Will this compiled list of the 3000 most frequently used Japanese words ever be available in anki? Yes, I’m lazy. That’s why I’m asking.

  37. nokinoks says:

    I know people are saying that this is “laughable” because it doesn’t have the meaning. And though I do agree it would have been way better, I completely disagree that this is anything near laughable! This is a great resource:) I appreciate it very much, and since I have something inside my head called a brain, though I seldom use it, I shall try and use it to figure out how best to utilize this amazing resource! :D Thank you so much! More power!

  38. Oscar says:

    I’m almost sure you might already know this but, you wrote “65 million” and then included the link saying it’s “65 thousand”, when I first read “65 million” I almost gave up to learning this beautiful language. :(

  39. Anonymous says:

    Erm, where is the data from. There are a few anomolies. I’m noting the absurd appearance of rena and batora- in katakana as well as keiichi.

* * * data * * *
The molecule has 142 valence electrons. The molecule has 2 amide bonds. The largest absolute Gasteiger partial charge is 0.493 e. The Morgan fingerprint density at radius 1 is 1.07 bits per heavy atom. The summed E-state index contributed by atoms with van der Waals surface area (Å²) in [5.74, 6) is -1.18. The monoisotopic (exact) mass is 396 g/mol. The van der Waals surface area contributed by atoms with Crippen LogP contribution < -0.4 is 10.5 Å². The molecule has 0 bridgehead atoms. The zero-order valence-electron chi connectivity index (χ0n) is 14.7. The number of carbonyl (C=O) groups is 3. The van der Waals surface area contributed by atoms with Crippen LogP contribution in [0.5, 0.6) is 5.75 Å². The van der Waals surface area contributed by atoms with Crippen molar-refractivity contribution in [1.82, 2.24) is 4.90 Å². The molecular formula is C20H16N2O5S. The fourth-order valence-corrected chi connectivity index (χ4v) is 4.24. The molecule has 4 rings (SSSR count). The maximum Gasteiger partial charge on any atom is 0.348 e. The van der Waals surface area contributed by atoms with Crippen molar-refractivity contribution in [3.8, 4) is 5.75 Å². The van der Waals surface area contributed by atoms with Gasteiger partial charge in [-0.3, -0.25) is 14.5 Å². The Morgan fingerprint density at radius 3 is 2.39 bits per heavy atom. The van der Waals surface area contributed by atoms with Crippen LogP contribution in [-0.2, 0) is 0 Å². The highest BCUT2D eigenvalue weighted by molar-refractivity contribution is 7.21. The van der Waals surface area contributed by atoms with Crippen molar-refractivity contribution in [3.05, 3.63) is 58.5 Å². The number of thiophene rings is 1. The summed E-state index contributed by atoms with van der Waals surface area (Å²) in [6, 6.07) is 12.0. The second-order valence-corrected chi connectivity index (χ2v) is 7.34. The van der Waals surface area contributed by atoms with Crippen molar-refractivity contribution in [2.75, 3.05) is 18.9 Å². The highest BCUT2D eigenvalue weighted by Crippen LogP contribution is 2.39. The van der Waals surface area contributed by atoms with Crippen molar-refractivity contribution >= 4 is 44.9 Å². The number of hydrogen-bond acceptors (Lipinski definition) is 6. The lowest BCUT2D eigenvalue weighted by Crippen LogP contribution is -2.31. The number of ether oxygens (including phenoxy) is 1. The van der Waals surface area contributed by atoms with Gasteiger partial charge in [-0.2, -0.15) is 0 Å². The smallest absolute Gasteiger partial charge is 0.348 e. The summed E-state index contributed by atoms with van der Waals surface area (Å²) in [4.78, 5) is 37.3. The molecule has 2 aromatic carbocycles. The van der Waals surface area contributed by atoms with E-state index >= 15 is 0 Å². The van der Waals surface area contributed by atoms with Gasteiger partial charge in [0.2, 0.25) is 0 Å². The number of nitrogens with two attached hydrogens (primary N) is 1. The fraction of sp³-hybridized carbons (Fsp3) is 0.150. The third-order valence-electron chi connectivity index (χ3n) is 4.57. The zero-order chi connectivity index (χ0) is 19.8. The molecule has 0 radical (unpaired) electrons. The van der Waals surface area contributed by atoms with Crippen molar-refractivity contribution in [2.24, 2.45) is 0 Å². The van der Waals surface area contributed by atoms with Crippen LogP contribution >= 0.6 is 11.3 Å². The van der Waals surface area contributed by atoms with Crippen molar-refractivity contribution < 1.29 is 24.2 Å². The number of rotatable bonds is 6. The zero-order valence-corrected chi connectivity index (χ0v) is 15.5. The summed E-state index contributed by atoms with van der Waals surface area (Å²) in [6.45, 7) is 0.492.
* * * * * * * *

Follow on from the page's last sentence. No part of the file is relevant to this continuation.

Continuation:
40. John says:

    Oscar, his algorithm looked at over 65 million words to see which were common, then found there were 65 thousand words in the language. Don’t worry about having to learn 65 thousand words either since not even native speakers can comprehend that many words. Learn the first 1000 words and you’ll be well on your way to fluency.

  41. […] The Most Commonly Used Japanese Words by … – Right now I’m using this amazing resource to learn new 日本語 vocab (I already finished RTK 一+三): http://www.manythings.org/japanese/words/leeds/… […]